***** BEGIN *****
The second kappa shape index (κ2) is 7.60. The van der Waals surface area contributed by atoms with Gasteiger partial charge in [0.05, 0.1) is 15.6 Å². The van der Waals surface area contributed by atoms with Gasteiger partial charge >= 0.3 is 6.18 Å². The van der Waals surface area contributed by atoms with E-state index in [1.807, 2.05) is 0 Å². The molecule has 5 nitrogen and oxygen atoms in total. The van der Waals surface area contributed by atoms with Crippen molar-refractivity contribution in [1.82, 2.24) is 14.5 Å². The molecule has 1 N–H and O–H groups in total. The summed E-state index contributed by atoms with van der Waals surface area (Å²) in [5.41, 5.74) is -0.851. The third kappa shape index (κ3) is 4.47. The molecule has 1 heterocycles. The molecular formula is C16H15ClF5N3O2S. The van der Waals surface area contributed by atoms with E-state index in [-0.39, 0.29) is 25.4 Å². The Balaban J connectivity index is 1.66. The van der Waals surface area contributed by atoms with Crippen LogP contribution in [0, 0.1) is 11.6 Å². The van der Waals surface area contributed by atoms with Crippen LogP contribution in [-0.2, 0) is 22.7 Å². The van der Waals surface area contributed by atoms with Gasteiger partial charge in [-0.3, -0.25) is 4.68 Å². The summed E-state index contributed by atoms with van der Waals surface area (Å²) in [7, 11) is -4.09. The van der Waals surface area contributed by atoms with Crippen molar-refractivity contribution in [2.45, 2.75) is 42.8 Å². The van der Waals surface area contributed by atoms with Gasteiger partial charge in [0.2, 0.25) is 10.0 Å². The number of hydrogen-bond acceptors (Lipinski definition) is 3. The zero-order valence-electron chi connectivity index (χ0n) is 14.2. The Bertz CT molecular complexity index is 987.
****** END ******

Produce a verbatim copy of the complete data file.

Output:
The second kappa shape index (κ2) is 7.60. The van der Waals surface area contributed by atoms with Gasteiger partial charge in [0.05, 0.1) is 15.6 Å². The van der Waals surface area contributed by atoms with Gasteiger partial charge >= 0.3 is 6.18 Å². The van der Waals surface area contributed by atoms with E-state index in [1.807, 2.05) is 0 Å². The molecule has 5 nitrogen and oxygen atoms in total. The van der Waals surface area contributed by atoms with Crippen molar-refractivity contribution in [1.82, 2.24) is 14.5 Å². The molecule has 1 N–H and O–H groups in total. The summed E-state index contributed by atoms with van der Waals surface area (Å²) in [5.41, 5.74) is -0.851. The third kappa shape index (κ3) is 4.47. The molecule has 1 heterocycles. The molecular formula is C16H15ClF5N3O2S. The van der Waals surface area contributed by atoms with E-state index in [-0.39, 0.29) is 25.4 Å². The Balaban J connectivity index is 1.66. The van der Waals surface area contributed by atoms with Crippen LogP contribution in [0, 0.1) is 11.6 Å². The van der Waals surface area contributed by atoms with Crippen LogP contribution in [-0.2, 0) is 22.7 Å². The van der Waals surface area contributed by atoms with Gasteiger partial charge in [-0.3, -0.25) is 4.68 Å². The summed E-state index contributed by atoms with van der Waals surface area (Å²) in [7, 11) is -4.09. The van der Waals surface area contributed by atoms with Crippen molar-refractivity contribution in [2.45, 2.75) is 42.8 Å². The van der Waals surface area contributed by atoms with Gasteiger partial charge in [0.2, 0.25) is 10.0 Å². The number of hydrogen-bond acceptors (Lipinski definition) is 3. The zero-order valence-electron chi connectivity index (χ0n) is 14.2. The Bertz CT molecular complexity index is 987.